Sermon for the Bishopsgate Institute Carol Service
I am a Trustee of the Bishopsgate Institute in my capacity as Priest in Charge of S Botolphs Bishopsgate. The Institure describes its vision on its webiste:
'Bishopsgate Institute's vision: Dedicated to opening minds, challenging perceptions and enriching lives.
Since 1895 we have been a home for ideas and debate, learning and enquiry; a place where culture, heritage and learning meet, and where independent thought is cherished. '
It was to Shepherds that the Angels gave the good news of the birth at Bethlehem. Shepherds were thought of as being pretty disreputable people. No one wanted to do the job of a Shepherd, because it was dangerous, cold, wet, and very badly paid. Shepherds were proverbially rough types. Forget Little Bo Peep, and think about slightly violent, slightly drunk rough sleepers and you have the picture.
Yet it was to these people, living on the edge of society, to whom the Angels gave the good news: Glory to God in the highest and peace to people with whom he is pleased. Unto you a Son is Born, unto you a child is given.
The birth of Jesus Christ was announced to those who were on the edge of things, and the child himself was pretty much on the edge. We all know the pretty story of the stable means that there was not even any room in the cheap two star inn in which they attempted to stay. He may have been of the house and lineage of David, but his good family did not mean very much, and there was a bit of a scandal hovering about old Joseph and his young wife who seemed to have become pregnant without Joseph having anything to do with it.
There is a word for being on the edge, liminal, and Jesus was on the edge.
Why should this be? Srely if we are celebrating the birth into the world of Almighty God, which, let us be clear, is what Christians do in this season, we should not be talking about about things that are at the edge but about things that are at the centre. Why the liminality?
Austin Farrar, a great Oxford theologian and teacher pointed out that it is weakness which is attractive. Everybody will go to a pram and who cluck over the baby, and the whole world will come to the crib who would not attend throne. Liminality has a power, a power which comes from weakness, and that power God incarnate shows. Even had He come as the greatest monarch who has ever walked the earth He would have been infinitely less powerful than He is in himself; but in his incarnation Christ comes amongst the poor, marginalised, and those who stand at the edges of society.
Both our church and our Institute stand on the edge. S Botolph’s is famously named for a saint of the gateways. The churches around the edges of the city of London were named for him, Aldgate, Aldersgate, Bishopsgate. He was the patron saint of travellers, of gateways, and possibly of tax collectors, for his parishes, being long and thin around the edge of the city walls were under the control of the King as opposed to the City Fathers and therefore were the places where the Royal taxation was gathered as people went in and out through the city walls. Today we still have a ministry to travellers as we are hard by Liverpool Street.
Physically on the edge, and on the edge of jurisdictions, the churches were and are places where people came to pray as they moved from one place to another, marking the fact that we are all on the journey moving from this world to the next, and, thanks to the fact that God came into this world to be with us, we journey in hope that we shall be with Him.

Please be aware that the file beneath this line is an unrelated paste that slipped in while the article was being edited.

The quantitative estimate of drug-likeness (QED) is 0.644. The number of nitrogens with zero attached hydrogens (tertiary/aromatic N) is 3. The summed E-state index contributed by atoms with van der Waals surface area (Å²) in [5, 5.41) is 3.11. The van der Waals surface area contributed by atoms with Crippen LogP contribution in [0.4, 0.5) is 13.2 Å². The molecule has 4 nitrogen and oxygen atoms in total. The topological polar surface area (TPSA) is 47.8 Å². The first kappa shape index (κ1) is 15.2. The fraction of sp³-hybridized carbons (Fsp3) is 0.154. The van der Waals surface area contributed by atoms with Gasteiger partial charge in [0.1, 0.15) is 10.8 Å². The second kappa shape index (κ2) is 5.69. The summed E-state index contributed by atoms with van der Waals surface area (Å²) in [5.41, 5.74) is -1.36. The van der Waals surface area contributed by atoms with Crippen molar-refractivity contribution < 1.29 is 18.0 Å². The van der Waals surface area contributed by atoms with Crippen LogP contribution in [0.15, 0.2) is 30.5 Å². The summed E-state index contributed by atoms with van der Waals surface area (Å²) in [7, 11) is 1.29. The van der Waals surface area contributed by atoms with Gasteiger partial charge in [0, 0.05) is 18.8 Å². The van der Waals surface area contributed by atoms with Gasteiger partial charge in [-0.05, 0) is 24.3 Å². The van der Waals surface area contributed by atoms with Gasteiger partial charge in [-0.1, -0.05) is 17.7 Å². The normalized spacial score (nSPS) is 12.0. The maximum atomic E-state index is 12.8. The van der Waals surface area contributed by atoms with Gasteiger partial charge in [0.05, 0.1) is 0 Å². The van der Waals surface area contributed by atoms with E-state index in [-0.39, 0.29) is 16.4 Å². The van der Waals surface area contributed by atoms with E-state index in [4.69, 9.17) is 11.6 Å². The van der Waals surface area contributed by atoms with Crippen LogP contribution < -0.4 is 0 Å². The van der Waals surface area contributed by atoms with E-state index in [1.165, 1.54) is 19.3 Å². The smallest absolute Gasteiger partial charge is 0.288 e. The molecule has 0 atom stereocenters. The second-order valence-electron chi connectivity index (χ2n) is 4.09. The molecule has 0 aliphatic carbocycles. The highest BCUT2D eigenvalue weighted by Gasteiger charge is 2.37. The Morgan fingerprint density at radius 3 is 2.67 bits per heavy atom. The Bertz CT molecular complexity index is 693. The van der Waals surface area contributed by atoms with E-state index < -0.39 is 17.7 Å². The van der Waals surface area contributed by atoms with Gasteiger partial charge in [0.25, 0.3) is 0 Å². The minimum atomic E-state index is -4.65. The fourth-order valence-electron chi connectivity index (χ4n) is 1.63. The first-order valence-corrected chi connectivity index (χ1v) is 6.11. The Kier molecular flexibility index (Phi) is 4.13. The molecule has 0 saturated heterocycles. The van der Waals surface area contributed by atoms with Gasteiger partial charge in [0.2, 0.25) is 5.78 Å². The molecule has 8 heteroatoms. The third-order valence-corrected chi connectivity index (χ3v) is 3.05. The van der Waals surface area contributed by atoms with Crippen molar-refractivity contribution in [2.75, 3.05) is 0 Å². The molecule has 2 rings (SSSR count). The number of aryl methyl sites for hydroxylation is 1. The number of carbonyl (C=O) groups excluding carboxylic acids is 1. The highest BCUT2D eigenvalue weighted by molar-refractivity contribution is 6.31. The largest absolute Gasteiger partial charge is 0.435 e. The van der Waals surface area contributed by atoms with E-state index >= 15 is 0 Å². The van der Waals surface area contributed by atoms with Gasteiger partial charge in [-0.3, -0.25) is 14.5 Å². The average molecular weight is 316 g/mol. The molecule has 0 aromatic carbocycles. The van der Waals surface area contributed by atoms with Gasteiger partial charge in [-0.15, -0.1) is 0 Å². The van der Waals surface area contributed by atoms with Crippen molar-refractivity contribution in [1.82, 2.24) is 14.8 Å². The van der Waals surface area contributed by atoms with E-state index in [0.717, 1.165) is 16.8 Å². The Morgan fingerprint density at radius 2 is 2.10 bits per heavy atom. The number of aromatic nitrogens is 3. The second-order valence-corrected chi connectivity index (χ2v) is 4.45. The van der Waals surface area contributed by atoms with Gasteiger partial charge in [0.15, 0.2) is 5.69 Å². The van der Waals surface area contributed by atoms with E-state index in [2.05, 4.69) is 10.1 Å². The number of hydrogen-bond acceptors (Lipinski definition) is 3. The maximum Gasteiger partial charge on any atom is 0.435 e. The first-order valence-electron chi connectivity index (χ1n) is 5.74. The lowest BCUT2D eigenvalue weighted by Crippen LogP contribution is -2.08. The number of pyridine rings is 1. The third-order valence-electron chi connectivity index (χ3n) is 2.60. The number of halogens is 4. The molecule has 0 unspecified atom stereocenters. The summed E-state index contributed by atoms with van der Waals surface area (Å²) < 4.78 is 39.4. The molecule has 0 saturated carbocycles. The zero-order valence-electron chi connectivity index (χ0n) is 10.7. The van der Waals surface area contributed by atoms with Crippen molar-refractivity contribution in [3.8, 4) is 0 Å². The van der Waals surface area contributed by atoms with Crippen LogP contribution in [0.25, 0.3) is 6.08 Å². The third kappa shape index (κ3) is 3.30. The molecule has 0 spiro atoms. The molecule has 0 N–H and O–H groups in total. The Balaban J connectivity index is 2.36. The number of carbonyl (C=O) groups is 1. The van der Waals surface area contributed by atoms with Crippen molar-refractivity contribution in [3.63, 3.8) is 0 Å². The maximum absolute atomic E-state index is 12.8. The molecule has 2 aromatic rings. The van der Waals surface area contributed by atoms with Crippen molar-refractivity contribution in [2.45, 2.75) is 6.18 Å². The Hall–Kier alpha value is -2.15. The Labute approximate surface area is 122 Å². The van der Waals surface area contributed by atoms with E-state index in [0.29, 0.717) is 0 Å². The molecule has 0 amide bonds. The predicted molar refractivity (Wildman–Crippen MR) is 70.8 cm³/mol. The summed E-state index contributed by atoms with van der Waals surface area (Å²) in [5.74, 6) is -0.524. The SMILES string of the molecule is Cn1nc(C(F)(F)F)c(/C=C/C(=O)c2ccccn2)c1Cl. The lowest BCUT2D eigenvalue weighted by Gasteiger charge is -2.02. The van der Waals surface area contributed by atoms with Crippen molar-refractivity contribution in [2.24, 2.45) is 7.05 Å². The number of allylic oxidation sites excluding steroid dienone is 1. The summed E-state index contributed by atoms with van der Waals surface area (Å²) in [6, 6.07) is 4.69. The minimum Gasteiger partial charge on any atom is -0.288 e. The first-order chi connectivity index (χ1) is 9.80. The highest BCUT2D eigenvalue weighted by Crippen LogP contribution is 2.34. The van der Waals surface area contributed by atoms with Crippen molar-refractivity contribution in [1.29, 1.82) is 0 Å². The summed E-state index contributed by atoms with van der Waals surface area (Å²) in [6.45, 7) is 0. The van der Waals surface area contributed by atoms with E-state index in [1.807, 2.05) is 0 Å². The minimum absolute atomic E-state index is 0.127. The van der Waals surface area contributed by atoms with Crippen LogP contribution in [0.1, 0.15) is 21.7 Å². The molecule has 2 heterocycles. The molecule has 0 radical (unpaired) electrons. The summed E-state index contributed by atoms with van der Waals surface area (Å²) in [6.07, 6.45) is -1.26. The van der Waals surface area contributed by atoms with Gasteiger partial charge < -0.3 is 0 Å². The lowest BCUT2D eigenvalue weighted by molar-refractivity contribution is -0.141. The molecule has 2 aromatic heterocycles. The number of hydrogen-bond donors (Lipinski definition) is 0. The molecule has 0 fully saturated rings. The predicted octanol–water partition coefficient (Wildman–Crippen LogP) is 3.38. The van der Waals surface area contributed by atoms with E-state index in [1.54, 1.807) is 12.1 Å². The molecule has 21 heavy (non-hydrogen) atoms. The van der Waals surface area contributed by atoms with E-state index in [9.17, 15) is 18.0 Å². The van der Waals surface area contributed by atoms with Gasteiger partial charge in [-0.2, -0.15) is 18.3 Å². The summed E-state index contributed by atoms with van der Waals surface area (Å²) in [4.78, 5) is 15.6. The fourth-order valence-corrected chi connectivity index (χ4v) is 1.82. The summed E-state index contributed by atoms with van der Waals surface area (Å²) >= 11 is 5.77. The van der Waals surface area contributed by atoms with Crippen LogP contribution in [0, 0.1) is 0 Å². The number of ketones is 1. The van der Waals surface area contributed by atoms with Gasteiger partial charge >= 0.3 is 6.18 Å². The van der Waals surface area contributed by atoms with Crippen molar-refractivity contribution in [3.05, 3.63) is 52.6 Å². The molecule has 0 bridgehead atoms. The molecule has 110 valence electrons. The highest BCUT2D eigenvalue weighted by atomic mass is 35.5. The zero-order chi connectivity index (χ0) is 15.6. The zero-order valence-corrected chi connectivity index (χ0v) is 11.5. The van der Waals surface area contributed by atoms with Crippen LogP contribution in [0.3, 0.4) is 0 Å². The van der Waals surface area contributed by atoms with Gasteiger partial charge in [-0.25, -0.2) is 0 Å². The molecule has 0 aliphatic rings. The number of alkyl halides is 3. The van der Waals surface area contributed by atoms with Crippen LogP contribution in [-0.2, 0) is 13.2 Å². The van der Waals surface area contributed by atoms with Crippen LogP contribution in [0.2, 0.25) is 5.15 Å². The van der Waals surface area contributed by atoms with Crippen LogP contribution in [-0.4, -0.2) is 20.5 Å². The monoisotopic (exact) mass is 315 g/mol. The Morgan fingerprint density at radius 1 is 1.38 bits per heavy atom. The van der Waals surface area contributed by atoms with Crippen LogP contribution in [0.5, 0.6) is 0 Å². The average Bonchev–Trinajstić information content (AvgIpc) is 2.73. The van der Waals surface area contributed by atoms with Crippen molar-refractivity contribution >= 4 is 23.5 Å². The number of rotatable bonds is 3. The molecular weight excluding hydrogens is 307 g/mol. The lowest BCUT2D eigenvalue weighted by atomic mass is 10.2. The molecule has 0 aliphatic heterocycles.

We know of course that the Bishopsgate Institute stands on the edge, having at its heart the concern and interest of those who stand at the edges of what is acceptable and in the liminal place of society’s outward behaviour and intellectual interest.
Right out on the far edge is Jesus Christ and his church. Love of God with self-sacrifice and a refusal to depend on the power and authority of this world; love of neighbour which calls us to turn away from our own will and what we want and look towards God what he wants for us; the assertion that the greatest love that we can show from neighbour is to proclaim to him the gospel of the God who came into the world to save sinners: these things challenge modern society. Some of the things which appeared to be mainstream when society took them up for a time are now liminal again as the church continues to teach the law of the Kingdom as society moves to different places. It is perhaps easier to see the edginess of the church now than it has done for 15 centuries.
And yet the weakness of the Christ child, his very edginess, His liminality, is precisely what causes so many to come to him in this season, to sing songs about rough shepherds and virgins great with child, to listen to the proclamation again of the truth that we live best when we sacrifice our lives love of God and love of neighbour and do not seek our own will but the will of God, but our own righteousness and our own ideas about right and wrong, but what he has taught us, that for the best results of the world we truly should follow the Maker’s Instructions.
Christmas spirit is a dangerous thing, because it stands on the edge, and in the church in the gateway and in the Institute which is at the edge of acceptable thinking we challenge the political correctness of the age, even as it shifts from one age to another, and steadfastly refuse to be mainstream, but stand out in the fields with the shepherds and in the stable with the child.
And all this of course is good news, for in it and through it we rejoice in the true Christmas inclusivity by which God includes us in the infinite life of the glory of heaven into which he calls all those whom he has created. Thus being on the edge is truly to be drawn into the infinite centre.
Glory to God in the highest and peace to his people on earth, for unto you is born this day the saviour, and you will find Him swaddled and in a manger.